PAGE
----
Kierkegaard’s Cupboard

Marianne Burton
Publication Date: 
Thursday, July 5, 2018
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The life of the influential Danish philosopher Søren Kierkegaard has inspired this book of poems by Marianne Burton.

Burton, whose debut collection, She Inserts The Key, was nominated for the Forward Prize, has delved closely into the extensive writings both by and about Kierkegaard. She has distilled this knowledge into a sharp, lively and intriguing series of poems, all variations of the 14-line sonnet, written in the first person, so that we seem to hear the voice of the philosopher in all of the moods which characterize the various periods of his life.

In the first section, we have hints of Kierkegaard’s childhood, with a darkly melancholic father whose sins ‘…were blight /to our lives but to my work they are foundation’, pointing to Kierkegaard’s inherited sense of religious guilt, also a paradoxical and contradictory ‘school report’ that pronounces the student as ‘the most provoking and the least serious.’ We encounter Kierkegaard’s peculiar mix of the comedic with deep introspection and meet ‘Uncle Søren’ who delights in spoiling his nephews and nieces and talking to people in the street. These contradictory tendencies arise again and again and give the collection an enticing tension. We are never quite sure which Kierkegaard we will be meeting.

In section two we arrive at one of the central incidents of Kierkegaard’s life. He meets Regine, a beautiful 18-year-old girl, and they fall in love. After a blissful interlude they plan to marry, but Kierkegaard abruptly cuts off the engagement, having come to the conclusion that marriage is not for him, that he must dedicate himself to the life of the mind. A few years later, Regine marries and Kierkegaard is forced to acknowledge that his choice is irreversible. However, he remains so dedicated to Regine that he commissions a special cabinet, the ‘Cupboard’ of the title, where he places all correspondence and mementoes of their relationship.  Each of the sonnets in this section devote themselves to the sad adventure of this heartbreak.

The third section is more directly involved with Kierkegaard’s writings: Either/Or, a novel he wrote concerning seduction and marriage, and Fear and Trembling, a close look at the Biblical story where Abraham is asked to sacrifice his son Isaac. Burton’s emphasis is on how these stories relate to Kierkegaard’s own life. The sonnet forms here, with their pointed brevity and tight rhymes, encapsulate themes well and Burton uses them with a wonderful élan.

The fourth section, ‘After The Corsair’ involves a period of the philosopher’s life when his fame caused him to be caricatured by the press and mocked in the streets. He tries to write to Regine, but is rebuffed by her husband, and is left without a reply. The fifth and sixth sections examine the end of Kierkegaard’s life when he began an intense attack on the Danish Lutheran Church for being too materialistic, intrusive, and overly state-controlled. Burton also includes poems from Kierkegaard’s thoughtful and compassionate correspondence with relatives suffering poor health and depression. Kierkegaard died relatively young, at 42, physically, mentally and financially exhausted by his dedication to work. The impression Burton leaves us with is of a personality gifted with wit and joy as well as a fervent vocation to express his ideas.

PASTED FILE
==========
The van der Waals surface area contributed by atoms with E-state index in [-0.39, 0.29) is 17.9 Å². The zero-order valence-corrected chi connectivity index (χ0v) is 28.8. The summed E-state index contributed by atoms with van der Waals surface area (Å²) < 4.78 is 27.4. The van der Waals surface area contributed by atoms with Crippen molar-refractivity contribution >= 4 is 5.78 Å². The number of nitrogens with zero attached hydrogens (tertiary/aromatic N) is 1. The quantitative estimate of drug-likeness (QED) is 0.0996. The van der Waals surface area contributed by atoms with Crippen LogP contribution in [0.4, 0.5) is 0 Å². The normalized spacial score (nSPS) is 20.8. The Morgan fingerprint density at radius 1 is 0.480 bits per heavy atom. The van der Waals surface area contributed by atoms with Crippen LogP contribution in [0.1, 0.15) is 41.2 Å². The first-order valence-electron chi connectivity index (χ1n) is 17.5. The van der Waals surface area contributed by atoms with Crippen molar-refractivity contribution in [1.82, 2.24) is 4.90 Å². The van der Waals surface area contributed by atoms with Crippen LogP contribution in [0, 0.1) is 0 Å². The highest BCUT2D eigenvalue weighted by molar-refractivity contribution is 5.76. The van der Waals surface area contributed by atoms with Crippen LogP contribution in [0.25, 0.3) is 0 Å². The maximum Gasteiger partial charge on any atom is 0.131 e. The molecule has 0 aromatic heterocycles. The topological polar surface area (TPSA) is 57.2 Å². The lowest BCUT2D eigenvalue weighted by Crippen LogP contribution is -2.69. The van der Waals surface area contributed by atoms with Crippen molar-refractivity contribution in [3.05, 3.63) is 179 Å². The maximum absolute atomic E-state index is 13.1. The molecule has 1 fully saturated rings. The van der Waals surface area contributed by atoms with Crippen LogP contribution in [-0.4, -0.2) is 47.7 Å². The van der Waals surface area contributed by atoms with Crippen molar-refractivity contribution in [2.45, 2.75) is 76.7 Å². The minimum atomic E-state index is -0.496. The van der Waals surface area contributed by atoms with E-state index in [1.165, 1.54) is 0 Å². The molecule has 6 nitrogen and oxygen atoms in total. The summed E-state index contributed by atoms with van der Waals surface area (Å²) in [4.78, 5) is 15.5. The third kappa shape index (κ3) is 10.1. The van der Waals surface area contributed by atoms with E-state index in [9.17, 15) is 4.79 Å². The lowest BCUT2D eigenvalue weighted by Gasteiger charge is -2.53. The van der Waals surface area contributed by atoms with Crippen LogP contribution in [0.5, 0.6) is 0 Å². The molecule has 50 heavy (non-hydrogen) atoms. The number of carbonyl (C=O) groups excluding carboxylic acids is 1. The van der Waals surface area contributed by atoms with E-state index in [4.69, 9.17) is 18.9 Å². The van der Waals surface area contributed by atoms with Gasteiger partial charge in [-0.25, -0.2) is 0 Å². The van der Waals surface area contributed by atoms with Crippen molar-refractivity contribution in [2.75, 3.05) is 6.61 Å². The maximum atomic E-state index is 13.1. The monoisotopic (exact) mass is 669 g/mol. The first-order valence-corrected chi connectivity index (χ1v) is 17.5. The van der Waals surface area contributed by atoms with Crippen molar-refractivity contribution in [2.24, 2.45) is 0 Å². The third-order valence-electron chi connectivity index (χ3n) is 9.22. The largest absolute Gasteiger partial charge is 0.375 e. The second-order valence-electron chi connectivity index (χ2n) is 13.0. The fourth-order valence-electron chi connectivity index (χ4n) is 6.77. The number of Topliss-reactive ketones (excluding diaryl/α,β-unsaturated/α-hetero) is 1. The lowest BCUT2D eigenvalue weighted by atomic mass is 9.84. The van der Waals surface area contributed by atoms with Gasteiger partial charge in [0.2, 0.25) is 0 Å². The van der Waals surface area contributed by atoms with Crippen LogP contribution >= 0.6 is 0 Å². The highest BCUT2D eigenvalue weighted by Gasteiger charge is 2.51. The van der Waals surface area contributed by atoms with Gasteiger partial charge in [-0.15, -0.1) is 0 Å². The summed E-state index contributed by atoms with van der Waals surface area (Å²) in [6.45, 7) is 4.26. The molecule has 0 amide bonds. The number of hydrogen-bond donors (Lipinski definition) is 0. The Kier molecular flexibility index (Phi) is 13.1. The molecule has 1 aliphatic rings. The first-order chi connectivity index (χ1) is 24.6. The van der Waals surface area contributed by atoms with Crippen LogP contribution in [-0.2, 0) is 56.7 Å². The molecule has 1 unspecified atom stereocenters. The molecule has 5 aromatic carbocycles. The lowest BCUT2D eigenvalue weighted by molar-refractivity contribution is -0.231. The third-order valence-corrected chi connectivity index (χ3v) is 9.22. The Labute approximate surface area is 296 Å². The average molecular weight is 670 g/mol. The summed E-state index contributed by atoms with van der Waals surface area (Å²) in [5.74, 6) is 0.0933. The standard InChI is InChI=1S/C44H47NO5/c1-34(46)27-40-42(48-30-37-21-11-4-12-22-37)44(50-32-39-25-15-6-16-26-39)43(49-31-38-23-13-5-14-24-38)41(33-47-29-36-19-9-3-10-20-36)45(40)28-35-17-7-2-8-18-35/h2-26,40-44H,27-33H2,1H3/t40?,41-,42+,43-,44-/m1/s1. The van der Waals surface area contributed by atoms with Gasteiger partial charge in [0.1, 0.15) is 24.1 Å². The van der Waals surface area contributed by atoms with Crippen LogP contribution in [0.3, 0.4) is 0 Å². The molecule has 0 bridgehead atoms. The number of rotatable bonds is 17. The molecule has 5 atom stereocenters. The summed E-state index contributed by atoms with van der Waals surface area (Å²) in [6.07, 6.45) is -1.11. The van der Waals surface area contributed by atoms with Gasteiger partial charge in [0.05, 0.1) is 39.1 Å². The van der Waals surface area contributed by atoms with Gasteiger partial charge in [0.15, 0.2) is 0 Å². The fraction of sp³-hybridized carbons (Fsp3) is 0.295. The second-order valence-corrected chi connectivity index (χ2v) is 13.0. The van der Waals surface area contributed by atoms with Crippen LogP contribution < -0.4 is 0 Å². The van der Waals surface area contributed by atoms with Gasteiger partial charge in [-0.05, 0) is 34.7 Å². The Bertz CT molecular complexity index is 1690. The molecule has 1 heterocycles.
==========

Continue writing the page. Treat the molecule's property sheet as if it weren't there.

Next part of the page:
Graceful, thought-filled, astute, musical, these accessible poems by Marianne Burton inspired by Søren Kierkegaard will please discerning readers.   


Review by Judy Darley, SkyLightRain

Tuesday, August 14, 2018

Biography as poetry is an enticing literary choice. Rather than asking us to ingest and retain the cumulative details of a life, we’re instead invited to mull over scattered and strung selections of moments which offer a suggestion of the sum of the whole.In

While the majority of poetry shares roots with autobiography, for the poet to focus on a historic figure is a more unusual, but when done skilfully, the results are hugely pleasing. Think magician’s act blended with both anthropology and archaeology, and thoroughly interlaced with respect.

In Kierkegaard’s Cupboard, poet Marianne Burton has unearthed and thoughtfully restored a scant horde of treasures from the archives of Danish philosopher Søren Kierkegaard. Throughout she has provided contextual signposts to help us understand the contemplations laid out before us, which support those of us new to Kierkegaard’s meandering preoccupations without intruding on the elegance of the poems themselves.

There’s a precision to Burton’s phrasing that shines up for me the image of a man keenly observant yet frequently fogged over by the deep intrigue of his own mind. Presented as a series of 14-line sonnets, the poems range from the yearning to the regretful to the at time bordering on furious, not least when it comes to journalists and others by whom he felt persecuted. Minor miracles such as a friendship with a stream are set alongside verses capturing mundane tasks handled with such care that they seem imbued with wonder.

Burton evokes too the complexity of being a person who sees the world from a viewpoint so unlike all others. In My Misfortune From Birth Was Not To Be Wholly Human. “I was not like others, something I so wanted to be./ A man can endure being a glorious oddity, the uncommon,/ But for a boy and a youth it is agony.”

In a more sanguine moment, Burton has Kierkegaard liken himself to a tree: “I stand unfettered, a solitary/ fir tree,/ a spire/ painting higher, ever higher.”

Far from being a history lesson or a wholly accurate pen portrait, these poems gather together to present a hint of the minutiae that make up the layers of a person’s mind, and the sense of having known him intimately, if for only the briefest pockets of time.

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